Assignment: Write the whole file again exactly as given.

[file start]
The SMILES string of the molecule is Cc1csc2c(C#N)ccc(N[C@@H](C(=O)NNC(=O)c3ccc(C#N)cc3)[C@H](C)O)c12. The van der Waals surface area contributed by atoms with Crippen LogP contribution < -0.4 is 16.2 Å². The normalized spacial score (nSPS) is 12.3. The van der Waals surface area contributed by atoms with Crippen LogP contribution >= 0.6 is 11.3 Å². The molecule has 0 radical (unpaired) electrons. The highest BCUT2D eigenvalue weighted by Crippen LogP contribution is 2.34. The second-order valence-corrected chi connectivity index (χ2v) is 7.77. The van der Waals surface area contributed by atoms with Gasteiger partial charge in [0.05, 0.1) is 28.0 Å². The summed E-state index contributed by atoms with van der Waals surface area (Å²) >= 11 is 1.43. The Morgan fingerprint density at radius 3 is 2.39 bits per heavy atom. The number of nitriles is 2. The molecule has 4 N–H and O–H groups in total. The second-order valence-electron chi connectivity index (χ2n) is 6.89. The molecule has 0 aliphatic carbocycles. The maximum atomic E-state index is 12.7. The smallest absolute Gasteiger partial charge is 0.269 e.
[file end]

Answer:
The SMILES string of the molecule is Cc1csc2c(C#N)ccc(N[C@@H](C(=O)NNC(=O)c3ccc(C#N)cc3)[C@H](C)O)c12. The van der Waals surface area contributed by atoms with Crippen LogP contribution < -0.4 is 16.2 Å². The normalized spacial score (nSPS) is 12.3. The van der Waals surface area contributed by atoms with Crippen LogP contribution >= 0.6 is 11.3 Å². The molecule has 0 radical (unpaired) electrons. The highest BCUT2D eigenvalue weighted by Crippen LogP contribution is 2.34. The second-order valence-corrected chi connectivity index (χ2v) is 7.77. The van der Waals surface area contributed by atoms with Gasteiger partial charge in [0.05, 0.1) is 28.0 Å². The summed E-state index contributed by atoms with van der Waals surface area (Å²) >= 11 is 1.43. The Morgan fingerprint density at radius 3 is 2.39 bits per heavy atom. The number of nitriles is 2. The molecule has 4 N–H and O–H groups in total. The second-order valence-electron chi connectivity index (χ2n) is 6.89. The molecule has 0 aliphatic carbocycles. The maximum atomic E-state index is 12.7. The smallest absolute Gasteiger partial charge is 0.269 e.